In this ‘Mobile First, Cloud First’ world we are surrounded with thousands, if not millions, of mobile apps. However, only a fraction of these apps are truly mobile business apps.
Why is this the case:
- It’s hard to develop true mobile business apps. Mainly because one will have to target devices running in multiple form factors (phone, phablet, tablet, laptop, desktop) across multiple operating systems (iOS, Android, Windows)
- Data is spanned both on premise as well as in the cloud. Company data is nowadays stored virtually anywhere. Some data might be stored in a SaaS application hosted somewhere in the cloud, while other data might be stored on premise. Accessing this data and integrating these systems is not an easy job.
- Application Deployment. Once the application(s) have been developed they need to be deployed to a user’s device. Currently in order to be able to do this an application has to be published to an official market-place, and if we target multiple operating systems (iOS, Android, Windows) we will have to target multiple market-places, with their own processes.
An alternative to the above would of course be side-loading apps, or setting up company market-places. However, not all platforms might allow this.
In short, it is pretty hard to not only create, integrate and deploy business apps, it also takes time, hard work and money to develop and maintain these apps.
If you were able to build a business app within minutes, and deploy it to all kinds of devices regardless of their operating systems, you would have a pretty valuable business proposition.
PowerApps is Microsoft’s answer to address the business app gap. It does so by offering a platform which includes tooling to enable employees, developers, and integrators to create and share mobile business apps.
These apps work on phones, tablets or desktops and they work across iOS, Windows and soon Android. PowerApps allows the user to seamlessly connect to disparate data sources spanning both on-premises and the cloud in a secure way.
(Click here for some more technical details on what PowerApps are).
Why should you use PowerApps?
If you, as a business, have an active ‘power user’ base who are more than comfortable with Excel and Access and want to quickly leverage ‘intranet’ like business apps, which boost productivity or simply allow users to gain quick access, anytime and anywhere to business information, then PowerApps is the platform to go for. Your imagination is your limitation.
It would also be ideal if the following infrastructure and solutions/platforms are being leveraged by your company:
- Azure Active Directory Tenant,
- Dynamics CRM Online,
- Google Drive,
- Microsoft Translator,
- Office 365 Outlook,
- Office 365 Users,
- SQL Azure,
- SharePoint Online,
- Twitter or any publically facing rest API (preferably with a swagger definition).
Lacking inspiration? Why not build a PowerApp that allows users to report on ‘Hazardous situations’?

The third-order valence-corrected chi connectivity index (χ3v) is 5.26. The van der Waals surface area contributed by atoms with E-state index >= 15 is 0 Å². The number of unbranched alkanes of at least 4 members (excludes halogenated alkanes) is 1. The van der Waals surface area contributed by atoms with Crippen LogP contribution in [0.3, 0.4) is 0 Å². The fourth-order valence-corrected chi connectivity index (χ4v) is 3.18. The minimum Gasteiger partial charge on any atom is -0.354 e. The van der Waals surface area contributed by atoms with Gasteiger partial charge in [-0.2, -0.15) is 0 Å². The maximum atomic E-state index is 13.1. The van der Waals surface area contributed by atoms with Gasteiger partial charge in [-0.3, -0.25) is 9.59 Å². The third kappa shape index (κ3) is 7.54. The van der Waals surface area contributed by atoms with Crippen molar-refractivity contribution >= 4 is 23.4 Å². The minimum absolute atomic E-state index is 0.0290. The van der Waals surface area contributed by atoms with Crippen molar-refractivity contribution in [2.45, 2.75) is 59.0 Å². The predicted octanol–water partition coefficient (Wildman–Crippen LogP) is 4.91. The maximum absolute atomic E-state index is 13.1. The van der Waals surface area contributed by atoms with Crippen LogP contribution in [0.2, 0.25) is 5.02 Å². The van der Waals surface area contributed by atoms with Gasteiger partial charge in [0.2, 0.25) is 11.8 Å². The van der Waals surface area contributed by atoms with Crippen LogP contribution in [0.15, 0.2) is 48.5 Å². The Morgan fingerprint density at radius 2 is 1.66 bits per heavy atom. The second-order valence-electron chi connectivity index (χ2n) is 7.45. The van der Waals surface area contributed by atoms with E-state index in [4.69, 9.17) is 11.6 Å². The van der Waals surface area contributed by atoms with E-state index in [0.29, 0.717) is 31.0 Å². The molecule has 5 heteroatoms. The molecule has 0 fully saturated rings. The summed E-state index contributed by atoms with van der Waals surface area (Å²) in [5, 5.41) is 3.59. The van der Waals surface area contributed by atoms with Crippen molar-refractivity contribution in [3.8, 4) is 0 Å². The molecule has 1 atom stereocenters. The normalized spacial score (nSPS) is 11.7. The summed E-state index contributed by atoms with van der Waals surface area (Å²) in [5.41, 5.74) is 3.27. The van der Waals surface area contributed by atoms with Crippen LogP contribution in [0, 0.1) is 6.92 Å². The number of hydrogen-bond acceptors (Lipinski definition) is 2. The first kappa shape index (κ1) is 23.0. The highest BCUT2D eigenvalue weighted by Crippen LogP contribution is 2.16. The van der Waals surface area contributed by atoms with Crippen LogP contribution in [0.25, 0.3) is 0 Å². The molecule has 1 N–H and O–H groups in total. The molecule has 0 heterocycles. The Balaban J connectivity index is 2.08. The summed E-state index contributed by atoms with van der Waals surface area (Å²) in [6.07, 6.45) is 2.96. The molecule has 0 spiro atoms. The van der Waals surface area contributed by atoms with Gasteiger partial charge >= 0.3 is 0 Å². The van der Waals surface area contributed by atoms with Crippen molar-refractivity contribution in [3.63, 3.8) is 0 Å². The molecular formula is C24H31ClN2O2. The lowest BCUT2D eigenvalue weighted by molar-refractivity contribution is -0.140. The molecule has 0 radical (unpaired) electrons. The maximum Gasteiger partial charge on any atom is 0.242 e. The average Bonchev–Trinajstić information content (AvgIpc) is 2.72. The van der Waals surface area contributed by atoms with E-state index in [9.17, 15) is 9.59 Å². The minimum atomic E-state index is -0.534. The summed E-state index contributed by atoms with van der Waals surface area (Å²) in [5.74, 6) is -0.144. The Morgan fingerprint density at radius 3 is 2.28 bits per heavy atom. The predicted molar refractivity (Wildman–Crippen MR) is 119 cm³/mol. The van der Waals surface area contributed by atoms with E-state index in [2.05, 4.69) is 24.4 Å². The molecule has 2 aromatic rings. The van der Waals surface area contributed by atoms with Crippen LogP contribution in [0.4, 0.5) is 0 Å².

So this app would allow users, if they see a hazardous situation to instantly report this by describing the situation, attaching a picture and the exact location (using GPS). Once reported the responsible business unit can take action and once resolved the person who reported would be notified that the hazardous situation has been resolved.
What type of apps can I build using PowerApps?
There are two types of business apps which make prime candidates for PowerApps:
- Intranet like mobile business apps
- Line of business like mobile business apps
The differences between these two apps are best explained by listing a few examples. Intranet like mobile business apps, are typically mobile business apps which offer intranet like functionality and usually contain (if any) a simple workflow (logic flows AKA Logic App) such as:
- Expense declaration
- Leave request
- Service Desk
- Meeting room planner
- Event signup
- Company news
Line of business like mobile business apps, typically would expose and tap into core business processes, have more complex workflows (logic flows AKA Logic App) which could span multiple back-end systems, typically these business apps would want to leverage functionality which is contained within the space of
- Warehouse Management
- Order Processing
- Supply Chain
- Transport Planning
This latter type of mobile business apps, usually takes some more time to develop and in my opinion requires a good ‘design’ process and of course special attention needs to be given to the Integration Architecture.
In short, an integration specialist needs to build a decoupled API layer leveraging the full (professional) integration stack which is to one’s disposal. These APIs can then be surfaces as custom business connections such that they can be dragged, dropped and configured by the ‘Power / Business’ user.
The golden rules
If you want to display ‘simple’ information, go ahead and hook directly into the required API’s or leverage the default connections. However, if you want to display composite information, you’d better keep integration practices in the back of your mind. We can only recommend building custom rest APIs with a ‘single’ purpose.
For applications which tap into a business process and mutate / manipulate / insert / update data which affect the process and applications, require ‘guaranteed processing’ are transactional based or require compensation logic we’d recommend to leverage for example Azure Service Bus (light-weight but powerful) maybe in combination with an on premise Middleware platform such as our beloved BizTalk.
Edited from original posted by Rene Brauwers – Solutions Architect/Integration Architect at MOQdigital, here.